Buddhist Fables

Buddhist Classics

Life and Legends of Buddha

The Illustrated Jataka & Other Stories of the Buddha by C. B. Varma Introduction | Glossary | Bibliography

083 – Buddha’s Visit to Rahula Mata

Buddha visiting Rahulamata and Rahula

Once the Buddha received an invitation from his father through Kaludayi to visit Kapilavatthu. Even earlier his father had sent several messengers; but none in turn ever returned. This was because of the influence of the Buddha’s personality, which tempted them to lead a monastic life. Kaludayi, too, became a monk as an influence of the Buddha, yet he accomplished his mission, though after two months of persuasions to the latter to visit Kapilavatthu.

Upon reaching Kapilavatthu the Buddha stayed at Nigrodharama to show some miracles (Yamakapathihariya) to demonstrate his achievements to his kinsmen. There, he also narrated the story of the Vessantara Jataka.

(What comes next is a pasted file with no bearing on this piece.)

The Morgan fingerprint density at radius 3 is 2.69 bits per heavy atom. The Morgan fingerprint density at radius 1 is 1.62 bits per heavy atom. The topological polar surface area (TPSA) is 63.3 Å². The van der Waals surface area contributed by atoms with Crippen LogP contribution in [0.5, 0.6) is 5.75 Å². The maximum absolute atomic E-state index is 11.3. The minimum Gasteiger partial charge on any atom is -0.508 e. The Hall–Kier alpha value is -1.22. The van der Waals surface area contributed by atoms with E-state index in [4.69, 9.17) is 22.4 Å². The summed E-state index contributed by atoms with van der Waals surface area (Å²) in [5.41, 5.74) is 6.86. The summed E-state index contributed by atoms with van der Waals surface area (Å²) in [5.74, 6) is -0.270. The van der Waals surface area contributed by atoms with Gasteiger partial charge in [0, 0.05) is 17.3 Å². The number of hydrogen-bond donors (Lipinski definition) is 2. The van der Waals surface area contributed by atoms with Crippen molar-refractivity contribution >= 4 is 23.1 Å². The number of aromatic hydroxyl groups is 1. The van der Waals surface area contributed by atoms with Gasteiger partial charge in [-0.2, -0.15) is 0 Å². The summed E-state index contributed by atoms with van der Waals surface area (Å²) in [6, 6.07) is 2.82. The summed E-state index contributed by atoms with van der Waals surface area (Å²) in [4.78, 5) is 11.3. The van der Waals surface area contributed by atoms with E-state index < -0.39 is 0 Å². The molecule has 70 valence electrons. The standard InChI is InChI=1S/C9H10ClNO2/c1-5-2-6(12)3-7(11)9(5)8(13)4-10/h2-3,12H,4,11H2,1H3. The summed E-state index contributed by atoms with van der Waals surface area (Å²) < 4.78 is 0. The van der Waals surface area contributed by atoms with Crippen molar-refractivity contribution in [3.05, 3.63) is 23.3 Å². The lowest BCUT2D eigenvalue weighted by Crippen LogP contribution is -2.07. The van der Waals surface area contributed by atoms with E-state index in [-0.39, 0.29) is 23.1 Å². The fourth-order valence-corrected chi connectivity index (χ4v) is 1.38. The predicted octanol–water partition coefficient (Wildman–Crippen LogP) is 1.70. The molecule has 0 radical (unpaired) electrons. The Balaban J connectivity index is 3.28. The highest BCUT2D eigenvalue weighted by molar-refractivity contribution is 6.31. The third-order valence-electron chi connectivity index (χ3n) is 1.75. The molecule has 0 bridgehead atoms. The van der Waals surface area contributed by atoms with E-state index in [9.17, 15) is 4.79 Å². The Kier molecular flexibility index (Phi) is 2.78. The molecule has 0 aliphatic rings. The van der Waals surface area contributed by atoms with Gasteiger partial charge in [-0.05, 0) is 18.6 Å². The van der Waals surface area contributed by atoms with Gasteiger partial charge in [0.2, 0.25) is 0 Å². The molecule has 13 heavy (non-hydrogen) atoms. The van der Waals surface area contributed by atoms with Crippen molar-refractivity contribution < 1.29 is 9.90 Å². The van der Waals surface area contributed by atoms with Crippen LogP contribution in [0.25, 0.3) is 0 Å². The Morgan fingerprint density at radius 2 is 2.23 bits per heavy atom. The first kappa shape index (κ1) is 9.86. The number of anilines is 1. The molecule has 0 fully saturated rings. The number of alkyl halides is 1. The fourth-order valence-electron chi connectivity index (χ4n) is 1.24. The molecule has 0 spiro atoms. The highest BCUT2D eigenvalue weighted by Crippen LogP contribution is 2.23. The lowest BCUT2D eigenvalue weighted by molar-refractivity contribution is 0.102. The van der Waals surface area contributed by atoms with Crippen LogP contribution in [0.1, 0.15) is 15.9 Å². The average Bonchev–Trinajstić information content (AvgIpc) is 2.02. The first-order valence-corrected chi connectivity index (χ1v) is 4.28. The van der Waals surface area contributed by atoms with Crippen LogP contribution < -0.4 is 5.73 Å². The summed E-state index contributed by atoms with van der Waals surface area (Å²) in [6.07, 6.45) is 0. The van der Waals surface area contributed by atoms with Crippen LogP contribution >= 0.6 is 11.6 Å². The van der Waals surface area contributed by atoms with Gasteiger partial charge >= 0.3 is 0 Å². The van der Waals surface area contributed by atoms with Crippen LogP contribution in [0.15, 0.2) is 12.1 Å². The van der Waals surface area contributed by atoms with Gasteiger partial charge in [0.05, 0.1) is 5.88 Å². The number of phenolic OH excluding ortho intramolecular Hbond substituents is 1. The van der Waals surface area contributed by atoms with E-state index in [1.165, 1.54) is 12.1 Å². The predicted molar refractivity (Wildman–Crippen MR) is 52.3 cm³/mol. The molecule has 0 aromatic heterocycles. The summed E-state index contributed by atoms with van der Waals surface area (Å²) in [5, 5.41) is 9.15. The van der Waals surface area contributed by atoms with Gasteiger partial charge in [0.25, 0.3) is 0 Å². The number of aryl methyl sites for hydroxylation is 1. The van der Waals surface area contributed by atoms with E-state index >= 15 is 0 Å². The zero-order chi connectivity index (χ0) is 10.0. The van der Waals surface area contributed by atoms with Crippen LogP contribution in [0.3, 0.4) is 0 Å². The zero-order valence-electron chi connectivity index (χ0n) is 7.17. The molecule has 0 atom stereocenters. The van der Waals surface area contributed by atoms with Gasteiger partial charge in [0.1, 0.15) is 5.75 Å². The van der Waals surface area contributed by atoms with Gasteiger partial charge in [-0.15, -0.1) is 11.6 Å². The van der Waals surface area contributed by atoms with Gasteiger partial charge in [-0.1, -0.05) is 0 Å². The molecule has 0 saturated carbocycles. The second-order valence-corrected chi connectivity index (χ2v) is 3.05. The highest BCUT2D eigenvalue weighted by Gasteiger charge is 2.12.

On the following day, as not being invited in any house for his meals, the Buddha went on begging in the streets of Kapilavatthu. Having heard that his son was begging in the streets of his kingdom, the king was deeply disturbed. But upon hearing that begging was an acceptable custom for a monk he did not mind it and invited him and his monks at the royal palace. There, all the royal ladies, too, visited him to honour him. Rahulamata (Yashodhara), however, was the only exception. Having heard of her grief and virtues, the Buddha went to see her in her apartment to praise her. There, he narrated the story of Chandakinnara Jataka, which portrayed her character as a loyal and virtuous wife in one of her previous births when she was born as a female kinnara and had made her slain husband alive by virtue of her loyalty.

See Theragatha527-36; Theragatha Atthakatha i.997; Dhammapada Atthakatha 1.96 f.